HP’s Media Vault is like a clumsy, fat version of HP’s star-quarterbacking, marathon-running, leather-jacket-wearing MediaSmart Home Server. And that’s saying something, considering the MediaSmart EX475 is something of a middling performer. We can’t fault HP for trying to make a cheaper, simpler alternative to the Windows Home Server-based MediaSmart, but we’re certainly ready to take the company to task for releasing a product that doesn’t work as advertised.
The Media Vault should be called the Molasses Vault, as network transfers are akin to a sticky liquid traveling down an incline on a cold winter day. We’ve tested worse-performing NAS devices, but the Media Vault’s transfer speeds are nowhere near those of the top-performing QNAP TS-109 Pro. This makes the Media Vault a poor choice for backup scenarios, which could very well take more than 12 hours for a full 300GB drive.
The Media Vault comes in 300GB, 500GB, and 1TB models. HP sent us the smallest Media Vault for our review, and it simply isn’t large enough for a network-based device. You can increase its capacity by adding an additional drive to the device’s hot-swap drive bay. That’s if you don’t mind adding to your total purchase price, of course.
It’s possible for a product to balance sluggish speeds with jaw-dropping features, and the Media Vault comes close. Its built-in NTI backup software should become a staple of every external storage device created from this point forward—it’s just that straightforward an app, and it simplifies the process of backing up specific files and entire hard drives.
Setting up the Media Vault is as easy as transferring various bits and pieces of media to the device—a simple drag-and-drop in Windows Explorer. You don’t have to go network hunting to find the Media Vault since the included software maps the Media Vault’s various volumes as network drives. This is a far cry from other NAS devices we’ve tested, which practically require one to acquire a map, a parrot, and a sailing vessel to find shared folders.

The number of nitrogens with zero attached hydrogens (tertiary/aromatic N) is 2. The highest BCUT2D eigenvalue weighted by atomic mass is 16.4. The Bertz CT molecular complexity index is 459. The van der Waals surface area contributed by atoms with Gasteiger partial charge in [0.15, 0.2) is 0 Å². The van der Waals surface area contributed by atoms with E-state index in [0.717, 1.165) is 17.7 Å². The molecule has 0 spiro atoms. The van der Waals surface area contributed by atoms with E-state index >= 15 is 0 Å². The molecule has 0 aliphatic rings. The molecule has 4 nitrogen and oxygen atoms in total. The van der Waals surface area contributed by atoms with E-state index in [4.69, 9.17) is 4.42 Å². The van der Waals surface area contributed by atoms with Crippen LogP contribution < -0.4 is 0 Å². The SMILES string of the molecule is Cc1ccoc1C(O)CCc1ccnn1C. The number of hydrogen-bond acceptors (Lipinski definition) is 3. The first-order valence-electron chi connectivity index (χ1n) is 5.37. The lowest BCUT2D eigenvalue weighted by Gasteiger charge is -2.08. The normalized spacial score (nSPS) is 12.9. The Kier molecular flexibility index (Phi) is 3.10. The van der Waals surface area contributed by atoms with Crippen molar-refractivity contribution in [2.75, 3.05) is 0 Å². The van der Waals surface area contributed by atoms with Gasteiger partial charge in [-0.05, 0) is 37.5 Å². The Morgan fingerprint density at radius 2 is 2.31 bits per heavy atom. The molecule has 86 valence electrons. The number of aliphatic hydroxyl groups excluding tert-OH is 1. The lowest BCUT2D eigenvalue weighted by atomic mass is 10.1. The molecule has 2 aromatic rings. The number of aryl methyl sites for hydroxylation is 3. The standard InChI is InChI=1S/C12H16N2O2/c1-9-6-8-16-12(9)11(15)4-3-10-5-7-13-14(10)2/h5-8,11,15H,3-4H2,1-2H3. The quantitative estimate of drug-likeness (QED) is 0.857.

As for its streaming capabilities, the Media Vault is incompatible with Windows Media Player 11 and the Xbox 360. And we’re not sure who to point our finger at—the Media Vault’s streaming technology is based on UPnP A/V. An Xbox 360 should be able to see the Media Vault on the network as if it were a normal Vista machine and play media files accordingly. It doesn’t. Neither does Windows Media Player 11, which, according to HP is a Media Player issue. HP offers a fix, but it is just a way to set up monitored folders, not a means of accessing the device as if it were a networked computer’s library.
The TS-109 Pro and other NAS devices we’ve tested are fully compatible with WMP 11 and the Xbox 360, so we’re not asking for the impossible when it comes to streaming compatibility. However, it’s not as if the Media Vault is completely incapable of streaming media—you can still browse and watch your media via Windows Explorer, which is a small consolation, we suppose. (See this month’s In the Lab for more on this issue.)
We remain at a loss as to what to do with a media server that doesn’t stream. We’d be consoled if the Media Vault were awesome for file backups, but its amazing software simply can’t compensate for the device’s subpar speeds. One can only hope that subsequent iterations in the Media Vault line address the issues of this good-on-paper, subpar-in-practice device.
Tiny included drive, slow transfer speeds, media streaming incompatibility issues (no iTunes either!).
PC to NAS
HP Media Vault
QNAP TS-109 Pro
NAS to PC
We used the CD contents of Maximum PC’s November 2007 CD for the “small” file testing, and a single 2.8GB file for the “large” testing. All scores were averages of three transfer trials. Scores for the QNAP TS-109 enclosure were obtained using a provided 750GB Seagate 7200.10 Barracuda drive.